After 16 months of almost constant training, Michael finished, and he finished well.
That weekend was one of my favorite weekends of my life, minus not being with my side of the family. We were with Michael's parents and really just basked in the feeling of accomplishment- I guess the best reward for all of our hard work. I say our because although Michael was the only one who actually participated in and graduated from Pilot Training, I was the one in the background praying for him, making him meals, keeping his home clean, waiting for him to come home safely, and working hard to raise our daughter whenever he wasn't there to help. Neither of us was perfect through the whole process, sometimes we didn't appreciate each other like we should have or realized what the other was sacrificing for the family as a whole, but we stuck together enough to see it to the end and are feeling very grateful now.
I went through a strong bout of depression midway through his training from late February to early September which was obviously hard for me and- just as worth mentioning- difficult for Michael. When I say depression I mean that I had depressive "episodes" a good 1-3 times a month for those 6 months. I'd love to explain more another post but lets just say that they're not easy to experience and they certainly aren't easy to watch and try and handle for Michael and anyone trying to help. The times I was depressed I was very likely to NOT see the good in those closest to me (Michael) and recognize all the positive things they're doing. Also, on the flip-side, Michael was so busy and consumed by training that he wasn't able to care for me like I hoped. Thankfully I have many family members that were there for me on the phone and in prayer. Eventually I sought professional help (again) and have benefited immensely from that treatment.
Honestly, I think we both did our very best considering our individual situations. I am so grateful we never give up on each other. There are some habits we formed from the beginning of our marriage that have most likely been that saving glue to keep us from tearing apart even when things are so difficult. In no way are we remotely close to being super righteous people BUT we try to do certain things to help us stay on a good path.
Those things are: We pray morning and night, usually on our knees, together, and out loud. We pray for each other, our daughter and other family and that we'll be guided by God's Spirit to do what's right. We read divinely inspired words daily together from the Bible, The Book of Mormon, The Doctrine and Covenants or modern day General Conference Addresses. We hold (almost) weekly Family Home Evenings where we spend time, sometimes only minutes, talking about a principle of the Gospel of Jesus Christ and how it applies to our lives and then commit to living cleaner, more selfless lives in the coming week. We go to Church and partake of the Sacrament to be forgiven for mistakes and promise to live more according to the promises we made when we were baptized. We accept callings (responsibilities) at church and serve the best we can believing that our Father in Heaven literally called us to that position and wants us to serve His children in that congregation in that capacity.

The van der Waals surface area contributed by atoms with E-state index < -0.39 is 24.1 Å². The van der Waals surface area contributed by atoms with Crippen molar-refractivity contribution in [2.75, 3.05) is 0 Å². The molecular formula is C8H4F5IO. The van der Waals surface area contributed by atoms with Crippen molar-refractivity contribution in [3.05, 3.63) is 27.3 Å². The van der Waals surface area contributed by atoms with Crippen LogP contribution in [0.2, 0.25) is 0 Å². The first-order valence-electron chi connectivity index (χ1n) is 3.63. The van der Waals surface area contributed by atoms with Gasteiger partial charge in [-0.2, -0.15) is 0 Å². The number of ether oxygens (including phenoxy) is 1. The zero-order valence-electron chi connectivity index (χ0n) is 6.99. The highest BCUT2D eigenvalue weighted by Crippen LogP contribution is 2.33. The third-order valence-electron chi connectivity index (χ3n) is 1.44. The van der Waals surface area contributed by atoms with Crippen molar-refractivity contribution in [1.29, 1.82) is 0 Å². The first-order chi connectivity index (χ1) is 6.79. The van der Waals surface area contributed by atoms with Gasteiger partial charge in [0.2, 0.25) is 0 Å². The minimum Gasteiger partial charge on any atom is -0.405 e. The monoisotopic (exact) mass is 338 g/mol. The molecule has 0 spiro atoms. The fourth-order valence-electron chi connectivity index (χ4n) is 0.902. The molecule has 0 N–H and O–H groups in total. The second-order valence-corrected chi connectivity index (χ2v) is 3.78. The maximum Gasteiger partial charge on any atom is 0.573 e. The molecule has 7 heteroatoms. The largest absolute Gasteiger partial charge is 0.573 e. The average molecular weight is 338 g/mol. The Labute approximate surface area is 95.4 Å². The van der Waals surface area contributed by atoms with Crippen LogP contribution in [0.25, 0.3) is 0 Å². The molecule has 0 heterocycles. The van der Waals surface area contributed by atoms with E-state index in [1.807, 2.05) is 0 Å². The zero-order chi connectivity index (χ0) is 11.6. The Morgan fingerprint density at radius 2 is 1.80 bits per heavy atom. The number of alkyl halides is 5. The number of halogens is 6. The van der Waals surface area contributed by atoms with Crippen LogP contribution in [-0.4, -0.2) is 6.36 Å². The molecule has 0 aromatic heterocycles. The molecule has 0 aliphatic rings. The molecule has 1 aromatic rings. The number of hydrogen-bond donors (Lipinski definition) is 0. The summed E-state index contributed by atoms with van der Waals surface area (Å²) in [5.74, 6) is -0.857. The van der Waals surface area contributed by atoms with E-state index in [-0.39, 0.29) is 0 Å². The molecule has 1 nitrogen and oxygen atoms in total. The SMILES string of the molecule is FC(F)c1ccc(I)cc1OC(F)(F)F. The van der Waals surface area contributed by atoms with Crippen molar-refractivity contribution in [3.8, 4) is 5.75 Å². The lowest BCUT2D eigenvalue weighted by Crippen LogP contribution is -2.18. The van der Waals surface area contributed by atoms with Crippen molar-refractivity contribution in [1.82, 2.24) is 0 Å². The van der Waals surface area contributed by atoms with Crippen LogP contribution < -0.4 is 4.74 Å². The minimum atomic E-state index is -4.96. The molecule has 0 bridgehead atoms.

In addition to these habits, just as or even more important are the guiding principles of love, faith and forgiveness which Jesus Christ exemplified that we try our darnedest to emulate ourselves.
Also, let me clarify that we don't believe we'll be saved because of all the good things we do but that we show our faith in and love for Jesus Christ by following Him and that includes doing a lot of good things.
Back to flight school.
He finished, and he finished well. Meaning... he was top of his class and top of many classes that came before him. I was so happy for him and proud to be his wife. Here are pictures of the graduation ceremony that he conducted. The picture of me standing in front of him is when I put his "wings" on.